A consortium of several major food and chemical companies have spent more than $22 million to combat legislative action aimed at forcing companies to label genetically modified food (GMOs).
Washington state legislation has introduced Initiative-522, which says food labels must disclose whether the product has been genetically modified. This is the first government measure of its kind and, judging by the enormous lobbying efforts put forth by food companies, probably not the last.
In an age where transparency is becoming increasingly more important among consumers, the effort to keep labels as they are could be costly for brands. Several studies released this year have shown labeling impacts purchasing decisions. For example, a GLOBESCAN report found that 86% of global consumers rank labeling transparency as “important” or “very important,” and more than half (57%) admitted that they regularly check labels on the products they buy.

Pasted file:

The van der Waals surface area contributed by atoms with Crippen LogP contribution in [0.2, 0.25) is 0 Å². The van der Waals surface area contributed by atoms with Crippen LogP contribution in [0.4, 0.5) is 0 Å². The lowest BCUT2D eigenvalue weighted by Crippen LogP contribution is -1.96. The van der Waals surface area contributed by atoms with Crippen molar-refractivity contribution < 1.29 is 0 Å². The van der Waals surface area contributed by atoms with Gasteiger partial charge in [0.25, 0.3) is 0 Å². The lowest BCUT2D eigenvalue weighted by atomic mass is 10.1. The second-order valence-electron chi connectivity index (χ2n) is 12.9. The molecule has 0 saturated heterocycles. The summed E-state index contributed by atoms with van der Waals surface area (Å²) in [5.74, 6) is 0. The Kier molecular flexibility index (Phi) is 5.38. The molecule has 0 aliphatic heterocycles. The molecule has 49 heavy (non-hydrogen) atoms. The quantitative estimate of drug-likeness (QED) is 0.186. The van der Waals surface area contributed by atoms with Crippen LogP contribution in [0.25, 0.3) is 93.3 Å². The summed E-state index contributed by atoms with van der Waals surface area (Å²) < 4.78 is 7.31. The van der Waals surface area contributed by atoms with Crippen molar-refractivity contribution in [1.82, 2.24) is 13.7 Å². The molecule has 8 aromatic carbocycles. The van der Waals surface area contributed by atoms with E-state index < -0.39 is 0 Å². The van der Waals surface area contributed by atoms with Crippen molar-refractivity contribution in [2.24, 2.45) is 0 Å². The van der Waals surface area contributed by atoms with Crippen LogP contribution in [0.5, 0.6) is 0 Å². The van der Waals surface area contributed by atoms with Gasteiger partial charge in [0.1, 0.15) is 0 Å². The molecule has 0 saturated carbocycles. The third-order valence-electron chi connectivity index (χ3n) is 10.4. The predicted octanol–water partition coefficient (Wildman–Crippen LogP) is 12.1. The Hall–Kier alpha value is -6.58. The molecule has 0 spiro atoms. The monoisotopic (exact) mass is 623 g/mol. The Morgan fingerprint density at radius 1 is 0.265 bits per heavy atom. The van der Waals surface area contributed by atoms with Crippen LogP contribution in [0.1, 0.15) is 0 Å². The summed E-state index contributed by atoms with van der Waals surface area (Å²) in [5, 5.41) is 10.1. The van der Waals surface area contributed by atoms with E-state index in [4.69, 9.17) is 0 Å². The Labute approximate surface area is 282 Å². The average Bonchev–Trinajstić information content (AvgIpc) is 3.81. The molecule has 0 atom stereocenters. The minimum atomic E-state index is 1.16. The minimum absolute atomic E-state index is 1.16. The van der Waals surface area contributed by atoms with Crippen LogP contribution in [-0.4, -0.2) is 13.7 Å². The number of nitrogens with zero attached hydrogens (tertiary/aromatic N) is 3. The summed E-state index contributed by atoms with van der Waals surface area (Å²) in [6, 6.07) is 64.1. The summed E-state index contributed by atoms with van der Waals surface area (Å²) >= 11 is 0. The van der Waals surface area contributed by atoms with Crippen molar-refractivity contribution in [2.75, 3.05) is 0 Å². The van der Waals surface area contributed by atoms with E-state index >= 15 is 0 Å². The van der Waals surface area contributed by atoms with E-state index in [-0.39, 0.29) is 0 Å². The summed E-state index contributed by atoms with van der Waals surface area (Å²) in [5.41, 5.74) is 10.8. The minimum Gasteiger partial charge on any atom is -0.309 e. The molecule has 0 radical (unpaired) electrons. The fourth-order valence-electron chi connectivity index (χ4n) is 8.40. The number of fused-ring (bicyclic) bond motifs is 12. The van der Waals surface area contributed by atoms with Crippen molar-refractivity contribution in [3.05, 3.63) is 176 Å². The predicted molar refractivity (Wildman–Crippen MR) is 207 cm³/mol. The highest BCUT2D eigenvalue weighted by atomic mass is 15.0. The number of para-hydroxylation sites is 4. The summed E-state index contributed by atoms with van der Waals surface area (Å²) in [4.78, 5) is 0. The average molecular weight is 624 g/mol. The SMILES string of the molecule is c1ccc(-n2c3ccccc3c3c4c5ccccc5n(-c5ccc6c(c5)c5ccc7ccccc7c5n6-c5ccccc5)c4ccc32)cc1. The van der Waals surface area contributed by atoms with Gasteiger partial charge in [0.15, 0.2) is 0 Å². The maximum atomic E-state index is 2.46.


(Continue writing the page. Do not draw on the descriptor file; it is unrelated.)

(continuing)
While $22 million may not be a big chunk of change for an aggregate of 300-plus food companies represented by The Grocery Manufacturers Association, the toll may be paid down the road as consumers vote with their feet.
One of the paradoxical elements of the GMO debate is that several food giants like Monsanto stand behind research showing that modified foods carry little to no danger. Yet, these food giants are still unwilling to label their products accordingly. That creates confusion for the consumer and makes it near impossible to cultivate trust and brand loyalty.
For communicators, this could prove to be an interesting case study in the value of full disclosure. Food companies have clearly placed a value on keeping things status quo. However, the question they should ask is what’s ultimately at stake? In other words, which subtracts more from the bottom line: clear ingredient labeling or the loss of your customer's trust?
Follow Caysey Welton: @CayseyW